but in every place your faith in God has gone forth,

so that we have no need to say anything.

For they themselves openly declare about us

what sort of reception we had among you,

and how you turned to God from idols

to serve the living and true God

and to await his Son from heaven,

whom he raised from the dead,

Jesus, who delivers us from the coming wrath.

One of the themes of this Second Reading is the modeling of the faith.  Paul says to the Thessalonians, “you became imitators of us and of the Lord,” and then they in turn “became a model for all the believers in Macedonia and Achaia.”  The Macedonians imitated the Thessalonians who imitated Paul who imitated Christ.  So we can see the Christian life as a chain of imitation.  It continues down to the present day.  It is one of the blessings of being Catholic that we have the processes of beatification and canonization.  This enables the Church to hold up for imitation the lives of the holy who have lived within our times.  This past week we were reminded of the holiness Pope St. John Paul II, whose memorial we celebrated on Thursday. He was a man of the modern world, who faced substantially the same challenges we are still facing, and he set us an example.  He showed us what following Christ looks like in the modern era.  He in turn imitated saints who preceded him, so the Church is one big network of copycats.  But we need examples to imitate and copy.  Every realm of human endeavor starts with imitation.  So in music, one begins by playing the compositions of others, and imitating the styles or techniques of the musicians considered excellent in our own day.  Only with much time do we make any unique contribution of our own. 

4.  The Gospel is Matthew 22:34-40:

When the Pharisees heard that Jesus had silenced the Sadducees,

they gathered together, and one of them,

a scholar of the law tested him by asking,

“Teacher, which commandment in the law is the greatest?”

He said to him,

“You shall love the Lord, your God,

with all your heart,

with all your soul,

and with all your mind.

This is the greatest and the first commandment.

The second is like it:

You shall love your neighbor as yourself.

The whole law and the prophets depend on these two commandments.”

Let’s recall where we are in the Church year.  We have been working through the Gospel of Matthew throughout Ordinary Time in Year A.  We have moved from the beginning of the Gospel all the way to Passion Week, and now we are in Jerusalem listening to Jesus teach and debate before he goes to his death.  Last week we read about the Pharisees and Herodians questioning him about paying taxes to Caesar.  After that, the Sadducees came and questioned him about marriage and the resurrection—although that unit is not read in the Year A cycle.  Now, one of the better scholars among the Pharisees tests him with a question about the Law.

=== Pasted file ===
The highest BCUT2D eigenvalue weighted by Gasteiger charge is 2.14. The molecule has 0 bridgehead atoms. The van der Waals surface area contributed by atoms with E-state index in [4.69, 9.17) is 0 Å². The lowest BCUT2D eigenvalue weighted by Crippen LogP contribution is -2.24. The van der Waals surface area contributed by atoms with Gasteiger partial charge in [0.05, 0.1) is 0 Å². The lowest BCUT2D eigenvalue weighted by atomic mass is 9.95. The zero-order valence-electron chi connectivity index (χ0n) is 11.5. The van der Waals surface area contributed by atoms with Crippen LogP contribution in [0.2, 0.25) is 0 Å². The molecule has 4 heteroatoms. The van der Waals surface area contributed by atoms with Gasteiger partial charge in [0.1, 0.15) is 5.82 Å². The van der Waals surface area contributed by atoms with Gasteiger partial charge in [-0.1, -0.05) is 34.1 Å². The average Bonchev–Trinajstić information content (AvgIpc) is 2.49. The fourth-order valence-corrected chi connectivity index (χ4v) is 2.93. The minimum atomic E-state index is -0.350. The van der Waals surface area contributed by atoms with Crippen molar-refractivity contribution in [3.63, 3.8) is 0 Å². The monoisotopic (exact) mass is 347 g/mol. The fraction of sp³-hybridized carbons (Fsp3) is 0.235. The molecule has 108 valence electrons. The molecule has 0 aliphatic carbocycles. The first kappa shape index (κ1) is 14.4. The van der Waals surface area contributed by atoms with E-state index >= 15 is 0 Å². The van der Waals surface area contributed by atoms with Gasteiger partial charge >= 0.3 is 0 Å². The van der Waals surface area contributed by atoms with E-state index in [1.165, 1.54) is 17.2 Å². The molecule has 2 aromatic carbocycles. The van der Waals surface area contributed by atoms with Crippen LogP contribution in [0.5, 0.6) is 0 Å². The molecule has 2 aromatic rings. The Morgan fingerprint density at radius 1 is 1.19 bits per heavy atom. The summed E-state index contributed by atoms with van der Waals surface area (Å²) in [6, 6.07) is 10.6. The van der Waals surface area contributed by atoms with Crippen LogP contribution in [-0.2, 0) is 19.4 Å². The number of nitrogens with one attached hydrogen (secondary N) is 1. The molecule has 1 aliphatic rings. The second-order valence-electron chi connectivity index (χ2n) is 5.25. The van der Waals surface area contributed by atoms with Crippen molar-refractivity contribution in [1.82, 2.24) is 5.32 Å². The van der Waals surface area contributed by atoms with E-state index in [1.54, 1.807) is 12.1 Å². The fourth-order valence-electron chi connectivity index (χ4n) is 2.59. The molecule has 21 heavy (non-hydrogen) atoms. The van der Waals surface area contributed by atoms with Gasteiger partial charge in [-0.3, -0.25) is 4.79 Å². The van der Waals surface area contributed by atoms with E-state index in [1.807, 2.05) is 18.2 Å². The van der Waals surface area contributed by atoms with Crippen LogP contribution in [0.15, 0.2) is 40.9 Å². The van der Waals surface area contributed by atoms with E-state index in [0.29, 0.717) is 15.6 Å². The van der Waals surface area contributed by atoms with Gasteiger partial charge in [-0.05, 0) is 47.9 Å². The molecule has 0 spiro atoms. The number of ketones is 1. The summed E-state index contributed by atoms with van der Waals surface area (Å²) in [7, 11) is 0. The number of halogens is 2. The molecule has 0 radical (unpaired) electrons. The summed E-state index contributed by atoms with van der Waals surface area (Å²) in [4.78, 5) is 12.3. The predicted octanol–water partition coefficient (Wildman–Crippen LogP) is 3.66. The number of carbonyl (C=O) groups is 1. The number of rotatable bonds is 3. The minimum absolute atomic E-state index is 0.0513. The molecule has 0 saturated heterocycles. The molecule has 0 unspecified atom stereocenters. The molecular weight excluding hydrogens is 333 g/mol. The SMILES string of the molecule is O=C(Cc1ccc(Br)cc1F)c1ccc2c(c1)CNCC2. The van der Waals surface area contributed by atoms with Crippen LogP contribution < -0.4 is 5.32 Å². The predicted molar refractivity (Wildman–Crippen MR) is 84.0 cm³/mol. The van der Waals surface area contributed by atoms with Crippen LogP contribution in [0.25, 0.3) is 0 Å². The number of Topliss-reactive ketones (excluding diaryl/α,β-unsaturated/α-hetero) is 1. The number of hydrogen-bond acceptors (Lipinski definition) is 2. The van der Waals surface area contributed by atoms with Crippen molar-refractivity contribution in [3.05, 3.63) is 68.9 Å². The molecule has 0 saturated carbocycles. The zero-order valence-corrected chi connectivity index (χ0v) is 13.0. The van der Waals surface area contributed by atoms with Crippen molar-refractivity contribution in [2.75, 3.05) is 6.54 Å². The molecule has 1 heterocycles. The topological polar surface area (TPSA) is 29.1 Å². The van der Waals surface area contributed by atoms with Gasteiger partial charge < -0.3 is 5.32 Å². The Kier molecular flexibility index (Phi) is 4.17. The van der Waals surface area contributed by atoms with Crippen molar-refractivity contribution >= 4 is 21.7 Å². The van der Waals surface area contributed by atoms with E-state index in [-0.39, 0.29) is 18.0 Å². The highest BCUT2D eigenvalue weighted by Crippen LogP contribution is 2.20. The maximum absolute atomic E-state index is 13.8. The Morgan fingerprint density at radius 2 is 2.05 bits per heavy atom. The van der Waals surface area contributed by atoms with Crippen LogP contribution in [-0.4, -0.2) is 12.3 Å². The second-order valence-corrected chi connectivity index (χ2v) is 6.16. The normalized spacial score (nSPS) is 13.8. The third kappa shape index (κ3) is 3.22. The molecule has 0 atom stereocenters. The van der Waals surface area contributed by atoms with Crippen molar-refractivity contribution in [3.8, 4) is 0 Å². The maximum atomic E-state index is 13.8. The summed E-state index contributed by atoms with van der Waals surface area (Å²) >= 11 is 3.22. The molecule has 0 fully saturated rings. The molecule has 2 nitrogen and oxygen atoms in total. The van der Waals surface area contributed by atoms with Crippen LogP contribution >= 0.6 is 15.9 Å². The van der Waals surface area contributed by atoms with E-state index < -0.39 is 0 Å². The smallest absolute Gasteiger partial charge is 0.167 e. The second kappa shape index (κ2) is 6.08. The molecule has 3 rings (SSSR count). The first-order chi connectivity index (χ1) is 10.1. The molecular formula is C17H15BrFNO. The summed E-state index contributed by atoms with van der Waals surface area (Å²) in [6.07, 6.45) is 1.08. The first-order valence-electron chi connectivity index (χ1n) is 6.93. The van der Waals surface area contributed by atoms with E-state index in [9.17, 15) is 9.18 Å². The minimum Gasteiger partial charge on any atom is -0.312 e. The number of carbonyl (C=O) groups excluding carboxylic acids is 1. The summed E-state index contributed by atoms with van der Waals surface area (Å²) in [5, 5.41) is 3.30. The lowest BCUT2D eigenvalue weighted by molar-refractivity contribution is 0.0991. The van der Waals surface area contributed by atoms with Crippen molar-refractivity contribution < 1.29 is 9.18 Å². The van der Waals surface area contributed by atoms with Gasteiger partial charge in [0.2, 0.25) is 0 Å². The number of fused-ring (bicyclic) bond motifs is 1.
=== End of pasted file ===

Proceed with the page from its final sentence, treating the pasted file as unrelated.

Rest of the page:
We should note that there is Davidic kingdom typology going on in this passage.  Solomon sat on his throne in Jerusalem and was tested with hard questions from a great number of people, most notably the Queen of Sheba, who came for that very purpose (1 Kings 4:34; 10:1).  The whole scenario of Jesus sitting in Jerusalem and defeating all comers with his divine wisdom fulfills the image of wise King Solomon of so many centuries before.  Jesus is the greater son of David, and that concept ties in with our responsorial, Psalm 18, which was a royal Davidic Psalm.  We also recall that the Law of Moses required the King to meditate constantly on the Law (or Torah; Deut 17:18-20) and thus become an expert in its concepts and application.  This is what we see Jesus doing: he has brilliant insight into the interpretation of the Torah, and a very clear view of which laws express principals of primary hermeneutical importance, and which are of lesser significance.  He is the Davidic king who has meditated on the Law.

Although the text says the Pharisee meant to “test” him, this question is not asked with the same ill will as the previous questions from the Pharisees and Sadducees.  There is not necessarily a trap here.  Rabbis debated which laws within the Torah carried precedence, and discovering the way an individual Rabbi prioritized or ranked the Mosaic laws gave insight into his interpretive approach or legal system. 

Jesus replies that the greatest commandment is love of God, followed closely by love of neighbor.  Our Lord’s reply is not entirely unique: other Rabbis might have given a similar or identical answer.  In fact, in Mark’s fuller account of this passage, the Pharisee who asks the question agrees enthusiastically with Jesus’ response (Mark 12:28-34).  Our Lord takes the first and greatest commandment from Deut 6:4-5.  This is a famous passage known as the Shema, which to this day is recited multiple times a day by pious Jews, similar to the way the Our Father is recited by Christians. 

The second, Love your neighbor as yourself, is taken from the so-called “Holiness Code” of Leviticus (Lev 19:18). Many think Jesus invented this law, but he is actually quoting from the Pentateuch.